Smoking Kills! (in Turkey, at least)
I haven’t been blogging so much lately, as I’ve been keeping busy - here in a foreign land, with no shortage of things to do. (Simply arranging to pick up the laundry is time-consuming when my Bulgarian skills are… um, non-existent). Somewhere in my spare time, I’ve been writing more articles, some of which will soon be accessible from my home page on the Sri Chinmoy Centre.
Travelling here was an interesting experience: 10 hours on a bus from Istanbul. Neither the driver nor the stewardess (yes, the bus had a stewardess – if that’s the right word) could speak any English. Of course, they don’t need to. If I’m in Istanbul, it makes more sense for me to speak Turkish. But as I was only there for a morning, I didn’t think it necessary to start memorising the finer points of Turkish vocabulary. As it was, nobody on the bus spoke English except for me, a friend from Czechoslovakia named Blazej, and a young lady from elsewhere who seemed as clueless as we were. As we approached the border, the stewardess examined the passports, called out each name and handed them back. She left Blazej and me until last, and simply handed them back to us in silence, presumably because she found our names unpronounceable. The guy sitting next to me was a friendly fellow who spoke no English, but often tried to speak to me in the small amount of French he knew (which was considerably more fluent than my own French... but still not great). A few of the people tried to engage Blazej and me in French, and nothing we said could convince them that we couldn’t speak it. Even when we looked at them vaguely, shaking our heads, they still assumed that we were French-speakers and tried to carry out a conversation.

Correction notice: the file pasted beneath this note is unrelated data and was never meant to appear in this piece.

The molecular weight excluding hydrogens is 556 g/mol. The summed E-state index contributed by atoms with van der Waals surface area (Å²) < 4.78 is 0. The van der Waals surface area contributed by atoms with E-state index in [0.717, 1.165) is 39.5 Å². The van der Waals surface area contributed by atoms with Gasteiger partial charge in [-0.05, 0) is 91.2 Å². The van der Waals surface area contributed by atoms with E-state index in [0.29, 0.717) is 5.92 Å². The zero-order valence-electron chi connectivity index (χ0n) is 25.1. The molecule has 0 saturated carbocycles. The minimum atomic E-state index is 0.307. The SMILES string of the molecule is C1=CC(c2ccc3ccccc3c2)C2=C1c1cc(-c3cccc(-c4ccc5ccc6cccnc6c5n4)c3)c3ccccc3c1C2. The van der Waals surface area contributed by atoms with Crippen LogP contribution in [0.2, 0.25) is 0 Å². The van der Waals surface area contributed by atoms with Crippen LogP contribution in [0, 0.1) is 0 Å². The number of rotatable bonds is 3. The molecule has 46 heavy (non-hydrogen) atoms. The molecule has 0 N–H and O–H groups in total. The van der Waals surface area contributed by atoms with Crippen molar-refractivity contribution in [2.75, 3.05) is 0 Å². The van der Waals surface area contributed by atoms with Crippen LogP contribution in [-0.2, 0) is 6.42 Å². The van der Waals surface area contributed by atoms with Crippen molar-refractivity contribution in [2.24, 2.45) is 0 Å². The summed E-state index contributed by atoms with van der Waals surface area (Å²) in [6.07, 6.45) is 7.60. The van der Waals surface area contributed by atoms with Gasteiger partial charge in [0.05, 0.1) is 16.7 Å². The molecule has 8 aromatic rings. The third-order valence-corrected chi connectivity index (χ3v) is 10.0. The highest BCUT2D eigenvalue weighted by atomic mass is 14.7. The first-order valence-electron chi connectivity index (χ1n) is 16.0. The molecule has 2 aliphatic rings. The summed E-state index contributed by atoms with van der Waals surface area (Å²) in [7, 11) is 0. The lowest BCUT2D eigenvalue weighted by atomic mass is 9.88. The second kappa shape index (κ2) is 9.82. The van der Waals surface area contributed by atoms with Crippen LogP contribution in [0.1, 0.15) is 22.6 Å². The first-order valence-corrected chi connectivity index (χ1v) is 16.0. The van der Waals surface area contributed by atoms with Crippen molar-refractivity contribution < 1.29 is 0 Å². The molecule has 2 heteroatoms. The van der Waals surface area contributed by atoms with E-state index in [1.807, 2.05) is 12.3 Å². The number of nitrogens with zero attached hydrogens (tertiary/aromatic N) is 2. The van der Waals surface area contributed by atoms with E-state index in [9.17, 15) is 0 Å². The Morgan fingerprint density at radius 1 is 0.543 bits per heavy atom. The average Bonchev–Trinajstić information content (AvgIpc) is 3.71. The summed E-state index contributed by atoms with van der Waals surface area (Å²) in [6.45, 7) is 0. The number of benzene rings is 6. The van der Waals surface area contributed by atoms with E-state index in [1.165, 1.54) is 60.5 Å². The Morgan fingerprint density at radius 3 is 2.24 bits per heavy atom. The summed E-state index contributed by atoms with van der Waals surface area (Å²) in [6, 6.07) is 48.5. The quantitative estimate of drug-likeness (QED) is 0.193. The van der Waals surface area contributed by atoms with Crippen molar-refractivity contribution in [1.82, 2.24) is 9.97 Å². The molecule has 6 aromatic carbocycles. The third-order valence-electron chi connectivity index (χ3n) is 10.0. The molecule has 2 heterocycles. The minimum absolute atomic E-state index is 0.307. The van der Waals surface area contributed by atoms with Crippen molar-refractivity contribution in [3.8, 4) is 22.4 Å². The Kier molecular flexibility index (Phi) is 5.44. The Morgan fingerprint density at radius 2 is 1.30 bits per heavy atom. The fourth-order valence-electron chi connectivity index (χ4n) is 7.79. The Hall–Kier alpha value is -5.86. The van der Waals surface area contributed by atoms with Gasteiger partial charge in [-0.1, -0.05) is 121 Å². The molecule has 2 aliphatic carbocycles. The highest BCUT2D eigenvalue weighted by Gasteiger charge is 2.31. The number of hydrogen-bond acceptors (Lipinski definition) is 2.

Occasionally, the bus would stop for a break on some snow-capped mountain, and most of the passengers would go outside and smoke to their heart’s content. The message: smoking kills… because you have to go outside and freeze to death. The non-smokers among us, nestled inside the bus, would happily sit there watching an episode of a very weird Turkish (or was it Bulgarian?) comedy show. The locals were laughing themselves silly at this piece of merriment, but I reckon I thought it was funnier than they did – despite (or due to) not having a clue what was going on.